We wanted to share with you one of our favorite creative editing processes using Adobe Photoshop, which is creating a double exposure effect (also known as multiple exposure photography). The best thing about double exposure photography is how dreamy and unique they are This is a popular technique when shooting with a film camera, but it is also an easy post-process technique for digital photography, too.
The first thing you will want to do is pick two images. My suggestion is to think of contrasting between an image with little detail and a focus in your images such as a portrait or flower. Your second image should have some more detail to it such as a landscape, a bunch of flowers, or a detailed texture. This way your images will complement each other rather than clash. Also, think about the colors you are using and how they will complement one another.
The background image I have chosen is a detail shot of hands holding a single flower and for my foreground image, I have used a bunch of purple desert flowers. I thought the contrast between the bunch of purple flowers and the single yellow flower would complement each other well.
The first step is to pull up both of your images into Adobe Photoshop. First, you will want to duplicate your background layer of your first (background) image and rename it. When you are finished prepping your background image you go over to your second image, select, and copy it. (Select > All….Edit > Copy)
Once you have copied your second image you will paste it on top of your background image. (Edit > Paste) After pasting, your images rename your foreground layer. While your top layer is selected you will then change the blending mode to “Screen.” The screen blending mode will lighten the top image and you will notice a blend of the images. You can also move the image and size it freely until you like where everything is placed. Something to note when using the photo blender for multiple exposure photography is that the background highlights are going to absorb the foreground image. This means that the darker part of the image is going to show more of your second image.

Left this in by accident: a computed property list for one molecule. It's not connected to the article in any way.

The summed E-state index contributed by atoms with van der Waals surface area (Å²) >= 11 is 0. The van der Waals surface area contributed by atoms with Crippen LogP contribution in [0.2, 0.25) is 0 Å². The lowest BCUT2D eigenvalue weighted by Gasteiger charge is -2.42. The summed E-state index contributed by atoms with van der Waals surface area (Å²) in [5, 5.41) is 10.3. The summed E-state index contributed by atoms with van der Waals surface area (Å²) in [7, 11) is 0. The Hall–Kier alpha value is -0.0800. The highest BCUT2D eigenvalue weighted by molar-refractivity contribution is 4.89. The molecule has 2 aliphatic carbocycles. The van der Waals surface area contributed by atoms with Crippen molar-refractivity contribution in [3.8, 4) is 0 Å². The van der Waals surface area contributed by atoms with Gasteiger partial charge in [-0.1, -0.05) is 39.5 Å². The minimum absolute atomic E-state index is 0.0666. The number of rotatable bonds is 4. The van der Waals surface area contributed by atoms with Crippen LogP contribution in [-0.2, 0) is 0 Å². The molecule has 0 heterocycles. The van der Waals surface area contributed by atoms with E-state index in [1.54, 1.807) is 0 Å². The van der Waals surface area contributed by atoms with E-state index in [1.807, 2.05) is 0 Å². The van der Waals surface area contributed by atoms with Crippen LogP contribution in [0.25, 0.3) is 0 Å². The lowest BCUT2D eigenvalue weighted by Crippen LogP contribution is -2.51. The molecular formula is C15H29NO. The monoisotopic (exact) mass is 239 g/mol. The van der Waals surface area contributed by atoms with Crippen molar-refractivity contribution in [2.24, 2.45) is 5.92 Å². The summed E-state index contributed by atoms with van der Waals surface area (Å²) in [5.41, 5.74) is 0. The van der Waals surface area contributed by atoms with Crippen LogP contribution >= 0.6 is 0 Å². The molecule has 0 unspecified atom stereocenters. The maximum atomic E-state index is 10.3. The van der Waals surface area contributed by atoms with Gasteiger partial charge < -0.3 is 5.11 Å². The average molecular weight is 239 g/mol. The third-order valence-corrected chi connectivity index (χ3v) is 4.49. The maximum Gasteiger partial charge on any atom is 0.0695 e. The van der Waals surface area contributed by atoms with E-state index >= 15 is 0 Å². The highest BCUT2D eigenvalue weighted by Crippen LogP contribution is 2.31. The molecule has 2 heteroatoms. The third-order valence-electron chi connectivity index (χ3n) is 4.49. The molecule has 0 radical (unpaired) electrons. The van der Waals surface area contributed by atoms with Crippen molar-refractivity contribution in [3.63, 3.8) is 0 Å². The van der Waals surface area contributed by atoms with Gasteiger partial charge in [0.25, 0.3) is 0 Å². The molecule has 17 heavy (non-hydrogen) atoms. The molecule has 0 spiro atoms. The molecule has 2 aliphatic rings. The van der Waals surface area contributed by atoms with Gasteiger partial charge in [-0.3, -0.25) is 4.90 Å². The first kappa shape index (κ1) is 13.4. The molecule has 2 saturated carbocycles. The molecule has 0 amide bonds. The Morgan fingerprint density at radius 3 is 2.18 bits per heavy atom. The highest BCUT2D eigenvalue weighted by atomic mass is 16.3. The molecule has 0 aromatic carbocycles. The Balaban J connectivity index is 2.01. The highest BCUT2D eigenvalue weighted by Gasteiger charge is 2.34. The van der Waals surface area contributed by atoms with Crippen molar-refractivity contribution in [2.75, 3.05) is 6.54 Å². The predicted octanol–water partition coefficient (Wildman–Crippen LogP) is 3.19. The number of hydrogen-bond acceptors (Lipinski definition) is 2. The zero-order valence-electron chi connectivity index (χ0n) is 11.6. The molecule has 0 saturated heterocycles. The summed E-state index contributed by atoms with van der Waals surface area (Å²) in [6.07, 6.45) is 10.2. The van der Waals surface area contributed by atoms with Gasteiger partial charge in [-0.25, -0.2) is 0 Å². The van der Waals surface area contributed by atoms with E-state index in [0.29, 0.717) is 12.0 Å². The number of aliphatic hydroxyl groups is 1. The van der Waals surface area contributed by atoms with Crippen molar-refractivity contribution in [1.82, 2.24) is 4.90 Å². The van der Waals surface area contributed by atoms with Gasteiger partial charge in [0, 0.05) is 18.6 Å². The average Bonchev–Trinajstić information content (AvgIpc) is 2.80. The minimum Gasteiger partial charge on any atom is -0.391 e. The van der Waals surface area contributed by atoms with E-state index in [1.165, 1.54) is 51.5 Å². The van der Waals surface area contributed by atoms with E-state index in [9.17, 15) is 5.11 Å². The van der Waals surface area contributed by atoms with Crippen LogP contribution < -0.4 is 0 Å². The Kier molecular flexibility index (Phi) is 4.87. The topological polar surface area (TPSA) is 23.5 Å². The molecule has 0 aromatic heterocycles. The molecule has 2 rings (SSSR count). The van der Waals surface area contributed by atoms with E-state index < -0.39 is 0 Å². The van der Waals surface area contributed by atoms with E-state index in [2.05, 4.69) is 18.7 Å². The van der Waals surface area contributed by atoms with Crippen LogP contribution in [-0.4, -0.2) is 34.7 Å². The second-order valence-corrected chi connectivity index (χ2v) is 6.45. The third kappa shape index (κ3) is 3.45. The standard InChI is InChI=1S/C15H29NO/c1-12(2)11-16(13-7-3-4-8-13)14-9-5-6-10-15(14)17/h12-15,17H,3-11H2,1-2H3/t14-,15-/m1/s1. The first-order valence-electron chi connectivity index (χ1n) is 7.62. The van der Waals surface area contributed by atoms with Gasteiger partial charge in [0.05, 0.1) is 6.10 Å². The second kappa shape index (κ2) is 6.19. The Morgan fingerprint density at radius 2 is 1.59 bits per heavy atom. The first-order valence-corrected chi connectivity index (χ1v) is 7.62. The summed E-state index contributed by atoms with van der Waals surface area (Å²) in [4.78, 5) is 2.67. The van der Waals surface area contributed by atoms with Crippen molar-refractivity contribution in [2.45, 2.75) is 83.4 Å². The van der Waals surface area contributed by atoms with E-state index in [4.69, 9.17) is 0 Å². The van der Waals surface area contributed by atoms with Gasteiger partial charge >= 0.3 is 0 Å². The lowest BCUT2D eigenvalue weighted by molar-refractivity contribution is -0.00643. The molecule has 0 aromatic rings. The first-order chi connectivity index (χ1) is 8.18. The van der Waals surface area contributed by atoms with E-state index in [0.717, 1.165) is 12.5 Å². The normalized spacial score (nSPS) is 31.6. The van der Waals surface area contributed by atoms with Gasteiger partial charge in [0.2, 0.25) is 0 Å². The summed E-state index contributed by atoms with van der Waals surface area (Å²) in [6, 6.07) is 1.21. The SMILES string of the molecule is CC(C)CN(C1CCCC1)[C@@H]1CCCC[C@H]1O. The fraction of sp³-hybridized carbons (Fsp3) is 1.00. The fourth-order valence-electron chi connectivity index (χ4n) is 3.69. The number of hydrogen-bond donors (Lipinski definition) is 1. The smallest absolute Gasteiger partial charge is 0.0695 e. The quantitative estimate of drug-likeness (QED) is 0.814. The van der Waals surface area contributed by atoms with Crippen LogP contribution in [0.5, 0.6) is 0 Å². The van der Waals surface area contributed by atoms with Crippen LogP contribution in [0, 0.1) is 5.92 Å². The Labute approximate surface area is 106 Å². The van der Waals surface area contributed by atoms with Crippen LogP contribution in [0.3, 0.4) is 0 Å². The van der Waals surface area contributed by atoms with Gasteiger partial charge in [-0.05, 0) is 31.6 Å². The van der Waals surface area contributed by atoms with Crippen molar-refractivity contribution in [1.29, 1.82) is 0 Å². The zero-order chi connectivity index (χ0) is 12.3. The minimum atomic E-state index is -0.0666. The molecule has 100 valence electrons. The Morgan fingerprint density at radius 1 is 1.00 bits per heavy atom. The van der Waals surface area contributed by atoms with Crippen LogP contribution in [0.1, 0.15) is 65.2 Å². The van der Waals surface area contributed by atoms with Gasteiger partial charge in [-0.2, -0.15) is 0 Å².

At this point, you can see that it makes a great double exposure image, but there may be some details from your background images that you might want to pop out more in the image.
Select your foreground image and add a layer mask on top. You will find this at the bottom panel of your layers. This layer mask will allow you to control the opacity of selected areas. You will be controlling these areas with your paint brush tool using black and white. Black will reveal more of the background layer and white will conceal it more with the foreground image.
While making sure your layer mask is selected, take your paint brush tool and turn the opacity down to 20% and your flow to 70%. We are going to select black for our color to paint with because we want to reveal more of the background image. I want to reveal more of the flower and red nails in my image so this is the area I’m going to paint on. If you seem to have revealed more than you would have liked then you can just select white to conceal it again with the foreground
Once you are finished with your creation flatten your final image (Layer>Flatten Image) and save as a jpeg. and/or save as a PSD file so you can go back and make further changes.
The two images that we will be using are as follows:
Any variations on these images should do the job very nicely.